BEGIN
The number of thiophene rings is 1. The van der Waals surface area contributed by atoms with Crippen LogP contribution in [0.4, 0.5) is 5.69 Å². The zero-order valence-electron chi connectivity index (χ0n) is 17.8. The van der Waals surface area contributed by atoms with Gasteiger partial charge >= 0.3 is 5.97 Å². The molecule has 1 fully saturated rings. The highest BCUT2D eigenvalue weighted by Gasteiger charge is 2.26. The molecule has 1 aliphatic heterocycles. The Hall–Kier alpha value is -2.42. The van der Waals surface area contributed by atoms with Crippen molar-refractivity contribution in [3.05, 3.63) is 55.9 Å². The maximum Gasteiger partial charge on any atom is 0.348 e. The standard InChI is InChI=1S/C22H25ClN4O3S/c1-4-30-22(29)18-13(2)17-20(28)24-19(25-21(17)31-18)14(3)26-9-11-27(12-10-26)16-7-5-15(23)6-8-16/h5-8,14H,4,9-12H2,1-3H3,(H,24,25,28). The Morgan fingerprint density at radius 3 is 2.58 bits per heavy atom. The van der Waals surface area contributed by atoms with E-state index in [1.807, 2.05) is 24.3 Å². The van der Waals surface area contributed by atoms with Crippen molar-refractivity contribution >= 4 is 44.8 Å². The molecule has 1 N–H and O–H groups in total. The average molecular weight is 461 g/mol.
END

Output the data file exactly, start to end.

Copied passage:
The number of thiophene rings is 1. The van der Waals surface area contributed by atoms with Crippen LogP contribution in [0.4, 0.5) is 5.69 Å². The zero-order valence-electron chi connectivity index (χ0n) is 17.8. The van der Waals surface area contributed by atoms with Gasteiger partial charge >= 0.3 is 5.97 Å². The molecule has 1 fully saturated rings. The highest BCUT2D eigenvalue weighted by Gasteiger charge is 2.26. The molecule has 1 aliphatic heterocycles. The Hall–Kier alpha value is -2.42. The van der Waals surface area contributed by atoms with Crippen molar-refractivity contribution in [3.05, 3.63) is 55.9 Å². The maximum Gasteiger partial charge on any atom is 0.348 e. The standard InChI is InChI=1S/C22H25ClN4O3S/c1-4-30-22(29)18-13(2)17-20(28)24-19(25-21(17)31-18)14(3)26-9-11-27(12-10-26)16-7-5-15(23)6-8-16/h5-8,14H,4,9-12H2,1-3H3,(H,24,25,28). The Morgan fingerprint density at radius 3 is 2.58 bits per heavy atom. The van der Waals surface area contributed by atoms with E-state index in [1.807, 2.05) is 24.3 Å². The van der Waals surface area contributed by atoms with Crippen molar-refractivity contribution >= 4 is 44.8 Å². The molecule has 1 N–H and O–H groups in total. The average molecular weight is 461 g/mol.